## comment by leplen · 2015-08-14T12:43:18.086Z · LW(p) · GW(p)

But if I know that all the gas molecules are in one half of the container, then I can move a piston for free and then as the gas expands to fill the container again I can extract useful work. It seems like if I know about this increase in order it definitely constitutes a decrease in entropy.

## comment by passive_fist · 2015-08-15T04:59:59.617Z · LW(p) · GW(p)

If you know precisely when this increase in order will occur then your knowledge about the system is necessarily very high and your entropy is necessarily very low (probably close to zero) to begin with.

## comment by leplen · 2015-08-15T12:28:23.025Z · LW(p) · GW(p)

I feel like this may be a semantics issue. I think that order implies information. To me, saying that a system becomes more ordered implies that I know about the increased order somehow. Under that construction, disorder (i.e. the absence of detectable patterns) is a measure of ignorance and disorder then is closely related to entropy. You may be preserving a distinction between the map and territory (i.e. between the system and our knowledge of the system) that I'm neglecting. I'm not sure which framework is more useful/productive.

I think it's definitely an important distinction to be aware of either way.

## comment by passive_fist · 2015-08-16T02:22:24.708Z · LW(p) · GW(p)

'order' is not a well-defined concept. One person's order is another's chaos. Entropy, on the other hand, is a well-defined concept.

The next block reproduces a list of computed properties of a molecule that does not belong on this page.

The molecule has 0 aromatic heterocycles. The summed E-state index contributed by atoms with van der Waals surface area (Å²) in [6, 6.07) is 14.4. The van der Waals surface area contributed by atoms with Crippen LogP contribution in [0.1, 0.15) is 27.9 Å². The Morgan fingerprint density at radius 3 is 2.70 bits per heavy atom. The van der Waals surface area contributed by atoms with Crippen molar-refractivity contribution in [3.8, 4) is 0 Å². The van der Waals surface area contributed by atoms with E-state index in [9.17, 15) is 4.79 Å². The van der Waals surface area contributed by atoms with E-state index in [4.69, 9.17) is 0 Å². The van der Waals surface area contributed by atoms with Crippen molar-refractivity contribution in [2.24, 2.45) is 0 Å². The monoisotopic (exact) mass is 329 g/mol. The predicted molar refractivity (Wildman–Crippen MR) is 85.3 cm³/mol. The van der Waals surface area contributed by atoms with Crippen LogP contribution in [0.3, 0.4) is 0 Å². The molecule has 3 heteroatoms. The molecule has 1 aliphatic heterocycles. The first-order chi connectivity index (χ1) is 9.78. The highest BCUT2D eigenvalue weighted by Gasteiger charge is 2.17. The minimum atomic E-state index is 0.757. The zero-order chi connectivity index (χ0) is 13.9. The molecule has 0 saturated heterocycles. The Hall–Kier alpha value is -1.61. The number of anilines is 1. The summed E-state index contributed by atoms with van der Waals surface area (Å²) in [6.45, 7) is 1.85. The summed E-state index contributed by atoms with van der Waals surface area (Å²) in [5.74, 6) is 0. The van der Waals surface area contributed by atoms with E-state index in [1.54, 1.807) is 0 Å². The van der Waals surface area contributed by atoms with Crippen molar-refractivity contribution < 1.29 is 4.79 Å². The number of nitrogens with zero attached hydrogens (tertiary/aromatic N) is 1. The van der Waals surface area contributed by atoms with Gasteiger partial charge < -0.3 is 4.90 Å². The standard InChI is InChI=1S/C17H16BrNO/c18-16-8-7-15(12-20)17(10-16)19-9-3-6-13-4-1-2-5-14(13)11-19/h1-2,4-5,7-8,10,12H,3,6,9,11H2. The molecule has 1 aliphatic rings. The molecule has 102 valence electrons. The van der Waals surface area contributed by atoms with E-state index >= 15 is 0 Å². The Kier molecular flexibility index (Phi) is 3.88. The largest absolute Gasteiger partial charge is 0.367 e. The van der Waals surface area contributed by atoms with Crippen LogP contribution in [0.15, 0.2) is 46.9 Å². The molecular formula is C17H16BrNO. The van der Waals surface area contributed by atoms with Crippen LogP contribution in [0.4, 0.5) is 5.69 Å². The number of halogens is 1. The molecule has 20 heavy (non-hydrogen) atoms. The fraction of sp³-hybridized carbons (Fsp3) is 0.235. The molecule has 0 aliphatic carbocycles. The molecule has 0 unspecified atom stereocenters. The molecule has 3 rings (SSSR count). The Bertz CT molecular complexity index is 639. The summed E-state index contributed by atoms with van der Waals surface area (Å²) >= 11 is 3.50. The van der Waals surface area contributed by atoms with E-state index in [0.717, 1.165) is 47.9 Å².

Even though entropy depends on the information you have about the system, the *way* that it depends on that is not subjective, and any two observers with the same amount of information about the system must come up with the exact same quantity for entropy.

All of this might seem counter-intuitive at first but it makes sense when you realize that Entropy(system) isn't well-defined, but Entropy(system, model) is precisely defined. The 'model' is what Bayesians would call the prior. It is always there, either implicitly or explicitly.

## comment by btrettel · 2015-08-13T12:58:41.220Z · LW(p) · GW(p)

I'd be interested in this.

Also, I have a background in thermodynamics (took three courses and TAed one course), but from an engineering perspective. I'd be happy to proofread if you want someone to, though my statistical mechanics background is probably weaker than yours.

## comment by Good_Burning_Plastic · 2015-08-13T21:20:46.217Z · LW(p) · GW(p)

I'm very surprised E.T. Jaynes isn't cited anywhere in the bibliography, given he wrote tons of articles about that kind of things.

## comment by blogospheroid · 2015-08-24T09:34:11.501Z · LW(p) · GW(p)

I'm not a physicist, but aren't this and the linked quanta article on Prof. England's work bad news? (great filter wise)

If this implies self-assembly is much more common in the universe, then that makes it worse for the latter proposed filters (i.e. makes them EDIT higher probability)